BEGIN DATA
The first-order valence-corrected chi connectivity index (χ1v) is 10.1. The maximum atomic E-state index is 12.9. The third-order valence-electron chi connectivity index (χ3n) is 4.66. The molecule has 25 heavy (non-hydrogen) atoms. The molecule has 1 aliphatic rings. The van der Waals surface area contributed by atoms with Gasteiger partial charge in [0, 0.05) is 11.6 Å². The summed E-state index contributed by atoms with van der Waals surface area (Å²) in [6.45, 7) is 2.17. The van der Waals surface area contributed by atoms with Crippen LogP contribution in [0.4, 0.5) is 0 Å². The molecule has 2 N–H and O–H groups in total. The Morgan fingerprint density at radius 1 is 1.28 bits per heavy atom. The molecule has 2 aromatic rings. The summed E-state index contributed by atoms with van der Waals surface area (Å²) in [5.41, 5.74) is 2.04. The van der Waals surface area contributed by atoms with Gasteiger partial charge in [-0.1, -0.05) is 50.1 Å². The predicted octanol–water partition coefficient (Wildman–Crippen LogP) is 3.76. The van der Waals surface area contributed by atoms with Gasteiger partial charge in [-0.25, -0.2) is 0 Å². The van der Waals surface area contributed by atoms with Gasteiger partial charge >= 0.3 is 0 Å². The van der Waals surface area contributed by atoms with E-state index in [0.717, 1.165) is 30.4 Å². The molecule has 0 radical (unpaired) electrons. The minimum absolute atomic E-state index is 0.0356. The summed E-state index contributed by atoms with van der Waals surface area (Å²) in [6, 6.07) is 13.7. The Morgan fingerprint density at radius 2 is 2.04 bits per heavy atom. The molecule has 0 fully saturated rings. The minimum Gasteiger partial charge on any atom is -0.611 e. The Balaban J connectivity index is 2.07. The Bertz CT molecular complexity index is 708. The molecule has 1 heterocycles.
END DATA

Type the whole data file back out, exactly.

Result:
The first-order valence-corrected chi connectivity index (χ1v) is 10.1. The maximum atomic E-state index is 12.9. The third-order valence-electron chi connectivity index (χ3n) is 4.66. The molecule has 25 heavy (non-hydrogen) atoms. The molecule has 1 aliphatic rings. The van der Waals surface area contributed by atoms with Gasteiger partial charge in [0, 0.05) is 11.6 Å². The summed E-state index contributed by atoms with van der Waals surface area (Å²) in [6.45, 7) is 2.17. The van der Waals surface area contributed by atoms with Crippen LogP contribution in [0.4, 0.5) is 0 Å². The molecule has 2 N–H and O–H groups in total. The Morgan fingerprint density at radius 1 is 1.28 bits per heavy atom. The molecule has 2 aromatic rings. The summed E-state index contributed by atoms with van der Waals surface area (Å²) in [5.41, 5.74) is 2.04. The van der Waals surface area contributed by atoms with Gasteiger partial charge in [-0.1, -0.05) is 50.1 Å². The predicted octanol–water partition coefficient (Wildman–Crippen LogP) is 3.76. The van der Waals surface area contributed by atoms with Gasteiger partial charge in [-0.25, -0.2) is 0 Å². The van der Waals surface area contributed by atoms with Gasteiger partial charge >= 0.3 is 0 Å². The van der Waals surface area contributed by atoms with E-state index in [0.717, 1.165) is 30.4 Å². The molecule has 0 radical (unpaired) electrons. The minimum absolute atomic E-state index is 0.0356. The summed E-state index contributed by atoms with van der Waals surface area (Å²) in [6, 6.07) is 13.7. The Morgan fingerprint density at radius 2 is 2.04 bits per heavy atom. The molecule has 0 fully saturated rings. The minimum Gasteiger partial charge on any atom is -0.611 e. The Balaban J connectivity index is 2.07. The Bertz CT molecular complexity index is 708. The molecule has 1 heterocycles.